Tumor Immune Microenvironment: Comparison
Please note this is a comparison between Version 1 by Kyoko Oura and Version 2 by Dean Liu.

Since the efficacy of ICIs depends on the tumor immune microenvironment, it is necessary to elucidate the immune environment of HCC to select appropriate ICIs. 

  • hepatocellular carcinoma
  • tumor microenvironment
  • immunotherapy
  • immune checkpoint inhibitor
  • molecular target agent
  • adaptive cell transfer-based therapy
  • cytokine-induced killer
  • chimeric antigen receptor
  • chronic hepatitis
  • fibrosis

1. Introduction

1.1. Hepatocellular Carcinoma (HCC)

The incidence of liver cancer has increased worldwide, not only in East Asia but also in western Europe and the United States. Liver cancer currently ranks sixth in incidence rate and fourth in mortality rate of all cancers [1]. Hepatocellular carcinoma (HCC) is the most common subtype, accounting for more than 90% of all primary liver cancers [2]. Multiple etiological risk factors are associated with the incidence of HCC, including chronic infection with hepatitis B virus (HBV) and/or hepatitis C virus (HCV), alcohol abuse, non-alcoholic steatohepatitis (NASH), autoimmune liver disease, drug-induced liver injury, and aflatoxin exposure [2][3][2,3]. Despite great therapeutic advances, HCC has one of the worst prognoses with a 5-year survival rate of 15–38% in the United States [4][5][4,5] and Asia [6] due to late diagnosis, resistance to chemotherapy, and frequent recurrence and metastasis.
Treatment options such as surgical resection, radiofrequency ablation, and transarterial chemoembolization are effective for HCC localized in the liver, while systemic therapy with various drugs targeting the tumor microenvironment (TME) is available for unresectable HCC. Since sorafenib was first shown to prolong the survival of patients with unresectable HCC [7], systemic therapy with molecular-targeted agents (MTAs) has continued to evolve significantly as a useful therapeutic strategy for advanced HCC. Multikinase inhibitors such as sorafenib, lenvatinib, regorafenib, and cabozantinib, as well as the vascular endothelial growth factor (VEGF) inhibitor ramucirumab, have found widespread clinical applications [8][9][10][11][8,9,10,11]. In addition to MTAs, new therapeutic strategies such as cancer immunosuppressive therapy based on immune checkpoint inhibitors (ICIs) have progressed in recent years. For advanced HCC, the combination of ICIs and VEGF inhibitor has shown better results than sorafenib [12], and the combination of atezolizumab and bevacizumab (atezo+bev) is now positioned as the first-line therapy for patients with advanced HCC. Although systemic therapies for HCC have undergone a major paradigm shift, treatment for advanced HCC remains inadequate because of a lack of evidence associated with treatment resistance and prediction of treatment response. Since the efficacy of immunosuppressive therapy including ICIs depends on the tumor immune microenvironment, it is necessary to elucidate the immune environment of HCC to improving current core treatment strategies and prognosis for HCC patients.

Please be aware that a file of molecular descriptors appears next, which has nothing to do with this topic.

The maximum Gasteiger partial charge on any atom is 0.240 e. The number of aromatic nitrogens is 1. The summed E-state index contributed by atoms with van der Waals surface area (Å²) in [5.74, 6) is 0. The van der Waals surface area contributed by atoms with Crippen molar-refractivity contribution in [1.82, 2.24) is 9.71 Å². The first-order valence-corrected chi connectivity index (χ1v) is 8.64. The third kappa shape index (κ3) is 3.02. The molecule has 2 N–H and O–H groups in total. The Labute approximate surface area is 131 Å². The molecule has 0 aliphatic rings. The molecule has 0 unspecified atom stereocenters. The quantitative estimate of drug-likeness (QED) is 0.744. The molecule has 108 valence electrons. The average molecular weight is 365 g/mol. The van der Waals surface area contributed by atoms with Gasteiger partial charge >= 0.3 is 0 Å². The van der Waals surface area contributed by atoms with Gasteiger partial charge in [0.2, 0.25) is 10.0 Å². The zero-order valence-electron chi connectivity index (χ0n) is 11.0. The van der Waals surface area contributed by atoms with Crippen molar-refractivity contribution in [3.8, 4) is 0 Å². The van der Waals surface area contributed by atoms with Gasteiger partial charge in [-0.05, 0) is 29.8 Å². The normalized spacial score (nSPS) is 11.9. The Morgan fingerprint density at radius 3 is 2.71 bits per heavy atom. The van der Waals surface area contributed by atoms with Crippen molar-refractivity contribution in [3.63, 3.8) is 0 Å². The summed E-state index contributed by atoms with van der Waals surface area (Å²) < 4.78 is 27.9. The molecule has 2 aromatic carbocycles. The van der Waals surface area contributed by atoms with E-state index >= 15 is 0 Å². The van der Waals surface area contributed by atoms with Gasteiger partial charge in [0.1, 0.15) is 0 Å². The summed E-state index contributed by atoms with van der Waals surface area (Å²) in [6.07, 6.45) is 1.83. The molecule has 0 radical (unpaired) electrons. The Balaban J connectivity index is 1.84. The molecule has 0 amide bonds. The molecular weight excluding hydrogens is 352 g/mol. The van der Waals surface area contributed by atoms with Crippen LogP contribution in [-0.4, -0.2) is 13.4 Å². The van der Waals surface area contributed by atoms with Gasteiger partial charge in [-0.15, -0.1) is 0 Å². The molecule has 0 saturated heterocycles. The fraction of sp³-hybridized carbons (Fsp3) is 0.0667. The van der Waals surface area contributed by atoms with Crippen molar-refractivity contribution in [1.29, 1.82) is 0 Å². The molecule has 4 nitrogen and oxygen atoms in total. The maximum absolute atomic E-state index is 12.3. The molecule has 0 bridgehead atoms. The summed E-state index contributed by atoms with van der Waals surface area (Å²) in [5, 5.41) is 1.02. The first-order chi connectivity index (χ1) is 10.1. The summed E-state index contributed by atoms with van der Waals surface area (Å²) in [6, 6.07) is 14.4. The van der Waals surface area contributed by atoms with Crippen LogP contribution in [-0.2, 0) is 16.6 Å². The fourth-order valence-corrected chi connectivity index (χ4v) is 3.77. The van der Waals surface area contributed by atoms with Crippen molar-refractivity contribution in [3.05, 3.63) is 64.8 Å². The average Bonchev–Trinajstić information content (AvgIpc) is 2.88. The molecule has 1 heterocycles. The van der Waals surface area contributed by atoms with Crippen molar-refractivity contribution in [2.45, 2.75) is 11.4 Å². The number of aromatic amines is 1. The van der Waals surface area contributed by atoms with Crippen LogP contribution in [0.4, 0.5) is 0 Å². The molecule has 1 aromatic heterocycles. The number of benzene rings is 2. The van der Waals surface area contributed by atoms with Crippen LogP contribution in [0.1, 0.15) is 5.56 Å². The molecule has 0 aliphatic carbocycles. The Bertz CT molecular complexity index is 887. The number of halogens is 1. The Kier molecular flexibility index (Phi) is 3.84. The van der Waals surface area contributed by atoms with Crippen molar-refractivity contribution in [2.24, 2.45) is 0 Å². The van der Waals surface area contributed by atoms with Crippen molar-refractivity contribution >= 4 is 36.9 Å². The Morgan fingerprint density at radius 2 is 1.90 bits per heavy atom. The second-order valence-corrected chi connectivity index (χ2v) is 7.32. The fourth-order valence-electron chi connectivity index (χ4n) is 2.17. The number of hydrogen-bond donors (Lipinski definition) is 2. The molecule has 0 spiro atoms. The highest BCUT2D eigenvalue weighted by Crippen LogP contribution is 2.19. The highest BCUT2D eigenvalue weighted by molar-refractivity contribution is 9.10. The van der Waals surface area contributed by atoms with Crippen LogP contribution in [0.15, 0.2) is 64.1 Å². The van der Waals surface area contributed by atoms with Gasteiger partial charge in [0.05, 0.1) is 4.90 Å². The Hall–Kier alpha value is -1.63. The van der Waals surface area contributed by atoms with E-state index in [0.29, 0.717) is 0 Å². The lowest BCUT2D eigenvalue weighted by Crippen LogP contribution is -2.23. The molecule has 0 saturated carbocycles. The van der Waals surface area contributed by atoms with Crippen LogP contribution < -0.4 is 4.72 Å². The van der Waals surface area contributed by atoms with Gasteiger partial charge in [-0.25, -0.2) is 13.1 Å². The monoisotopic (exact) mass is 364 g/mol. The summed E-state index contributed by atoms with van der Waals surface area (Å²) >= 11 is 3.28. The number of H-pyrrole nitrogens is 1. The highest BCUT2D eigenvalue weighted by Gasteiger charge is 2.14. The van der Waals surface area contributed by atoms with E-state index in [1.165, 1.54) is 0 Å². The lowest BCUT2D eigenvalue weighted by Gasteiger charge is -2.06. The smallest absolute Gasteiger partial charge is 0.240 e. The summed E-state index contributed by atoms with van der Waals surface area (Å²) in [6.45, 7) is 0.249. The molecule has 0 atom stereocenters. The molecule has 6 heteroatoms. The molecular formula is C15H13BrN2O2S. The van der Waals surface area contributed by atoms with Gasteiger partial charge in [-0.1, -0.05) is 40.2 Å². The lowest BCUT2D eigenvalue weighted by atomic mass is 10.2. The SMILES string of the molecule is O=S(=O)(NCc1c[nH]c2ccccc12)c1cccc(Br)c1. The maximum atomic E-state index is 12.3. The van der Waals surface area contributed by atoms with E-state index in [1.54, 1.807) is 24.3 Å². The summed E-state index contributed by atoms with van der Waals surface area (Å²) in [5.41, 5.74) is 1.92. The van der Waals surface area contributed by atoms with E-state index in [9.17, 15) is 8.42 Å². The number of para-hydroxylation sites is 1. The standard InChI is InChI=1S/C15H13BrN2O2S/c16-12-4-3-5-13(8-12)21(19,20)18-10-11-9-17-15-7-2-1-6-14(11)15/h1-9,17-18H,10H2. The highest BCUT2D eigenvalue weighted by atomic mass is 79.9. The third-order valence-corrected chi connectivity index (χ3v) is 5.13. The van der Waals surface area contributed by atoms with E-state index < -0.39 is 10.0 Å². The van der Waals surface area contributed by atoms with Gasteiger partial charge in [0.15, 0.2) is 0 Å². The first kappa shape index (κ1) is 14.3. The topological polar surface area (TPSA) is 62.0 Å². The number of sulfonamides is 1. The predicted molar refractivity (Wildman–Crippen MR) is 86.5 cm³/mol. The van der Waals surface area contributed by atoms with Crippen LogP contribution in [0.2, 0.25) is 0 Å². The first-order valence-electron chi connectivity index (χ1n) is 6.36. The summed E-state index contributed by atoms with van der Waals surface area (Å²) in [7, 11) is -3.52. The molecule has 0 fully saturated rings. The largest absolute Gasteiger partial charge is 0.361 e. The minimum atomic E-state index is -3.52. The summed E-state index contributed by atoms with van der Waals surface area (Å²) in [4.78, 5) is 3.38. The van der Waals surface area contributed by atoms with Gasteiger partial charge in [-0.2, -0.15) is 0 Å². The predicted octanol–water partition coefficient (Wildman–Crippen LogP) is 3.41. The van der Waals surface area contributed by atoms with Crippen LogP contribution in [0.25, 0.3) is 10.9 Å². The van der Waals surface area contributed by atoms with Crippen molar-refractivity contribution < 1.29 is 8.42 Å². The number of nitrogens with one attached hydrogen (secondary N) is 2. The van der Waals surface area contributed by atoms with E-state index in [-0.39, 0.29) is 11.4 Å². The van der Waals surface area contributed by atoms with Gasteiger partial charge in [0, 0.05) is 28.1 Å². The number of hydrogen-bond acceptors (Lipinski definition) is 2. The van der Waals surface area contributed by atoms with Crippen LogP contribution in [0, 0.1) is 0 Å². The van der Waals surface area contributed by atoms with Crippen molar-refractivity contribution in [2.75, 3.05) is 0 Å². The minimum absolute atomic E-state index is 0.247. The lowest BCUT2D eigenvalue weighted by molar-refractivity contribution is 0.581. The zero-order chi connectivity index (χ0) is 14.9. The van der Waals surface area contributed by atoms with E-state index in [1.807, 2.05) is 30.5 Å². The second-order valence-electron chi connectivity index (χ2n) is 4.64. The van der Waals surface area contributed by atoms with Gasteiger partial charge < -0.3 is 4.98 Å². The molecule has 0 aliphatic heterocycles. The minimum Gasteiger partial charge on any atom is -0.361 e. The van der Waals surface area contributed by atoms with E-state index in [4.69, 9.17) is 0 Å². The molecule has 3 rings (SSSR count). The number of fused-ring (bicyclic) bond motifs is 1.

1.2. Tumor Microenvironment (TME)

In addition to cancer cells, the TME includes innate and adaptive immune cells, stromal cells, endothelial cells, and cancer-associated fibroblasts. In the TME, immune cells such as macrophages infiltrate, fibroblasts proliferate, and angiogenesis is induced, and the TME is reportedly deeply associated with the formation, survival, and metastasis of tumor tissues [13]. Furthermore, the development of treatment approaches that target angiogenesis, adhesion, and infiltration of tumor cells in the TME is also in progress. Although previous studies have focused on adaptive immune cells due to the potent cytotoxicity of T lymphocytes in the context of cancer, current TME-targeted treatments have predominantly focused on the innate T cell immune responses, including checkpoint blockade and chimeric antigen receptor (CAR) T cell therapies. In the treatment of advanced HCC as well as other cancer types, immunotherapeutic approaches have increasingly focused on monoclonal antibodies against cytotoxic T lymphocyte-associated protein 4 (CTLA-4) and programmed cell death protein 1 (PD-1), which lock the immune checkpoint inhibition pathways [14]. Therefore, exploring the immune microenvironment associated with these treatment strategies contributes to improved outcomes in patients with advanced HCC.

2. The Immune Microenvironment in Liver Inflammation and Fibrosis

During chronic liver injury caused by pathogens such as the hepatitis virus and parasites or by drugs, alcohol, and steatosis, both the systemic and local immune microenvironments regulate liver inflammation and fibrosis, leading to hepatocarcinogenesis. In addition, liver cirrhosis is also a state of immune dysfunction caused by the excessive activation of proinflammatory cytokines [15][40]. In patients with liver cirrhosis, the risk of bacterial infection and sepsis increases due to the abnormal gastrointestinal barrier permeability and bacterial translocation; therefore, it is useful to elucidate the immune microenvironment during chronic liver disease to improve prognosis [16][41].

2.1. Immune Regulation and Microenvironment in Liver Inflammation